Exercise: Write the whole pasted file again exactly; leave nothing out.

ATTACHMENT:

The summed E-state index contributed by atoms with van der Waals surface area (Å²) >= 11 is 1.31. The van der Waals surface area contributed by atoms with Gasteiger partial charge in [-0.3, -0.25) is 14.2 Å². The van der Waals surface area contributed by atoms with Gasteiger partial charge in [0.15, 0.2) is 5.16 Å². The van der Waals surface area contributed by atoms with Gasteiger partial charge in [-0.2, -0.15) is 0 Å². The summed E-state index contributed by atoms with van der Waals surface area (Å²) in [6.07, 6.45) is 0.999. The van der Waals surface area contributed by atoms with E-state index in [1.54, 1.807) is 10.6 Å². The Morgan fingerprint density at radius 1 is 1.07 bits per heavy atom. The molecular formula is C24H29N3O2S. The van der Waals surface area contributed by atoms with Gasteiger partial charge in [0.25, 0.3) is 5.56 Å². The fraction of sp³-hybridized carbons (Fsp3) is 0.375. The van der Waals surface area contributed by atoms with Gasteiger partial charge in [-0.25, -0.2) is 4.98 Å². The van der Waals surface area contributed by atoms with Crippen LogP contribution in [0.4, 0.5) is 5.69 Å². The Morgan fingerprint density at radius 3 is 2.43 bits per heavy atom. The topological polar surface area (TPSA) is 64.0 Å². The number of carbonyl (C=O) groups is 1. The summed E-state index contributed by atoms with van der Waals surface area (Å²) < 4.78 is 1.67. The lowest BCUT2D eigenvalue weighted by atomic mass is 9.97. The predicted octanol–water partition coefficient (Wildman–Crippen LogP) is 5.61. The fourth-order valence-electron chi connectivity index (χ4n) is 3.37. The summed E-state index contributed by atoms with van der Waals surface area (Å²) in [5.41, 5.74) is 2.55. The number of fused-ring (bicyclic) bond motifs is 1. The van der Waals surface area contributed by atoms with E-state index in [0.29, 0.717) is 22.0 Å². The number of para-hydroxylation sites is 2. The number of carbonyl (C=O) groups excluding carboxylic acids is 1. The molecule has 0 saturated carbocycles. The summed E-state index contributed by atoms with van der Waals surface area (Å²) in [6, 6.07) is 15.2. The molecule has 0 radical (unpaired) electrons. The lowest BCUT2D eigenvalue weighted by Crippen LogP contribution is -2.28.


The summed E-state index contributed by atoms with van der Waals surface area (Å²) >= 11 is 1.31. The van der Waals surface area contributed by atoms with Gasteiger partial charge in [-0.3, -0.25) is 14.2 Å². The van der Waals surface area contributed by atoms with Gasteiger partial charge in [0.15, 0.2) is 5.16 Å². The van der Waals surface area contributed by atoms with Gasteiger partial charge in [-0.2, -0.15) is 0 Å². The summed E-state index contributed by atoms with van der Waals surface area (Å²) in [6.07, 6.45) is 0.999. The van der Waals surface area contributed by atoms with E-state index in [1.54, 1.807) is 10.6 Å². The Morgan fingerprint density at radius 1 is 1.07 bits per heavy atom. The molecular formula is C24H29N3O2S. The van der Waals surface area contributed by atoms with Gasteiger partial charge in [0.25, 0.3) is 5.56 Å². The fraction of sp³-hybridized carbons (Fsp3) is 0.375. The van der Waals surface area contributed by atoms with Gasteiger partial charge in [-0.25, -0.2) is 4.98 Å². The van der Waals surface area contributed by atoms with Crippen LogP contribution in [0.4, 0.5) is 5.69 Å². The Morgan fingerprint density at radius 3 is 2.43 bits per heavy atom. The topological polar surface area (TPSA) is 64.0 Å². The number of carbonyl (C=O) groups is 1. The summed E-state index contributed by atoms with van der Waals surface area (Å²) < 4.78 is 1.67. The lowest BCUT2D eigenvalue weighted by atomic mass is 9.97. The predicted octanol–water partition coefficient (Wildman–Crippen LogP) is 5.61. The fourth-order valence-electron chi connectivity index (χ4n) is 3.37. The summed E-state index contributed by atoms with van der Waals surface area (Å²) in [5.41, 5.74) is 2.55. The number of fused-ring (bicyclic) bond motifs is 1. The van der Waals surface area contributed by atoms with E-state index in [0.29, 0.717) is 22.0 Å². The number of para-hydroxylation sites is 2. The number of carbonyl (C=O) groups excluding carboxylic acids is 1. The molecule has 0 saturated carbocycles. The summed E-state index contributed by atoms with van der Waals surface area (Å²) in [6, 6.07) is 15.2. The molecule has 0 radical (unpaired) electrons. The lowest BCUT2D eigenvalue weighted by Crippen LogP contribution is -2.28.